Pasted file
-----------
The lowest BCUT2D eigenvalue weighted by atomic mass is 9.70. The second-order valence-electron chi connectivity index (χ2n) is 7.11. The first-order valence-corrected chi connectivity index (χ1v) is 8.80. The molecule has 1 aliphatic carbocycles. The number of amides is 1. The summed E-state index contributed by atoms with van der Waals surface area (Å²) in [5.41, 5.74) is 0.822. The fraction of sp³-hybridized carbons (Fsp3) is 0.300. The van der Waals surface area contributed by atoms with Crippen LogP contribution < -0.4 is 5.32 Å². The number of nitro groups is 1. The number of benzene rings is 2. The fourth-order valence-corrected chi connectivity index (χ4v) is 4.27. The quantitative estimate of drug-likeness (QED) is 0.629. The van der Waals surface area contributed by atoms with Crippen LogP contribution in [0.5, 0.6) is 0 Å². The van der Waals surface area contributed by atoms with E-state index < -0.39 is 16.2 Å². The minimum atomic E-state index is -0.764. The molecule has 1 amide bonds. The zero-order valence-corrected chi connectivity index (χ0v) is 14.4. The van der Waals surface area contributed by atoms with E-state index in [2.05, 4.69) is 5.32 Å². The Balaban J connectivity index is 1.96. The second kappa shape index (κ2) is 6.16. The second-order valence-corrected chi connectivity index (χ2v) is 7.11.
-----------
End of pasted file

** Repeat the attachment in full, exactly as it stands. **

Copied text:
The lowest BCUT2D eigenvalue weighted by atomic mass is 9.70. The second-order valence-electron chi connectivity index (χ2n) is 7.11. The first-order valence-corrected chi connectivity index (χ1v) is 8.80. The molecule has 1 aliphatic carbocycles. The number of amides is 1. The summed E-state index contributed by atoms with van der Waals surface area (Å²) in [5.41, 5.74) is 0.822. The fraction of sp³-hybridized carbons (Fsp3) is 0.300. The van der Waals surface area contributed by atoms with Crippen LogP contribution < -0.4 is 5.32 Å². The number of nitro groups is 1. The number of benzene rings is 2. The fourth-order valence-corrected chi connectivity index (χ4v) is 4.27. The quantitative estimate of drug-likeness (QED) is 0.629. The van der Waals surface area contributed by atoms with Crippen LogP contribution in [0.5, 0.6) is 0 Å². The van der Waals surface area contributed by atoms with E-state index < -0.39 is 16.2 Å². The minimum atomic E-state index is -0.764. The molecule has 1 amide bonds. The zero-order valence-corrected chi connectivity index (χ0v) is 14.4. The van der Waals surface area contributed by atoms with E-state index in [2.05, 4.69) is 5.32 Å². The Balaban J connectivity index is 1.96. The second kappa shape index (κ2) is 6.16. The second-order valence-corrected chi connectivity index (χ2v) is 7.11.